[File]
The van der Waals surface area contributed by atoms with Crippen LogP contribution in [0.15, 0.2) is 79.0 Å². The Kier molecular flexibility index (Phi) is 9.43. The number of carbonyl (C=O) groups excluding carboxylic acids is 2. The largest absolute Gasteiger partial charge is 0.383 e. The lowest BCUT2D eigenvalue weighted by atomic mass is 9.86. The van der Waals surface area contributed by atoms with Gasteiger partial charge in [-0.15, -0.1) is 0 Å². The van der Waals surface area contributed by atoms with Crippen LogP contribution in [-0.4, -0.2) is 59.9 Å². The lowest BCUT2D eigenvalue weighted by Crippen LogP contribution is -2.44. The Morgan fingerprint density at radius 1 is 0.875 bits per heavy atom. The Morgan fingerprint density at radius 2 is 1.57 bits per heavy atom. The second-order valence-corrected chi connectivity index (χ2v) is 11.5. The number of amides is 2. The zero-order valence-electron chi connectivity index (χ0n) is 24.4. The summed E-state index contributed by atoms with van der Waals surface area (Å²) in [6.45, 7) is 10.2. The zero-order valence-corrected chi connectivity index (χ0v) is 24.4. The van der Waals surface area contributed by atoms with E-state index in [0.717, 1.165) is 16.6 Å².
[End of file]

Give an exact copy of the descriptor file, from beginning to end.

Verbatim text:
The van der Waals surface area contributed by atoms with Crippen LogP contribution in [0.15, 0.2) is 79.0 Å². The Kier molecular flexibility index (Phi) is 9.43. The number of carbonyl (C=O) groups excluding carboxylic acids is 2. The largest absolute Gasteiger partial charge is 0.383 e. The lowest BCUT2D eigenvalue weighted by atomic mass is 9.86. The van der Waals surface area contributed by atoms with Gasteiger partial charge in [-0.15, -0.1) is 0 Å². The van der Waals surface area contributed by atoms with Crippen LogP contribution in [-0.4, -0.2) is 59.9 Å². The lowest BCUT2D eigenvalue weighted by Crippen LogP contribution is -2.44. The Morgan fingerprint density at radius 1 is 0.875 bits per heavy atom. The Morgan fingerprint density at radius 2 is 1.57 bits per heavy atom. The second-order valence-corrected chi connectivity index (χ2v) is 11.5. The number of amides is 2. The zero-order valence-electron chi connectivity index (χ0n) is 24.4. The summed E-state index contributed by atoms with van der Waals surface area (Å²) in [6.45, 7) is 10.2. The zero-order valence-corrected chi connectivity index (χ0v) is 24.4. The van der Waals surface area contributed by atoms with E-state index in [0.717, 1.165) is 16.6 Å².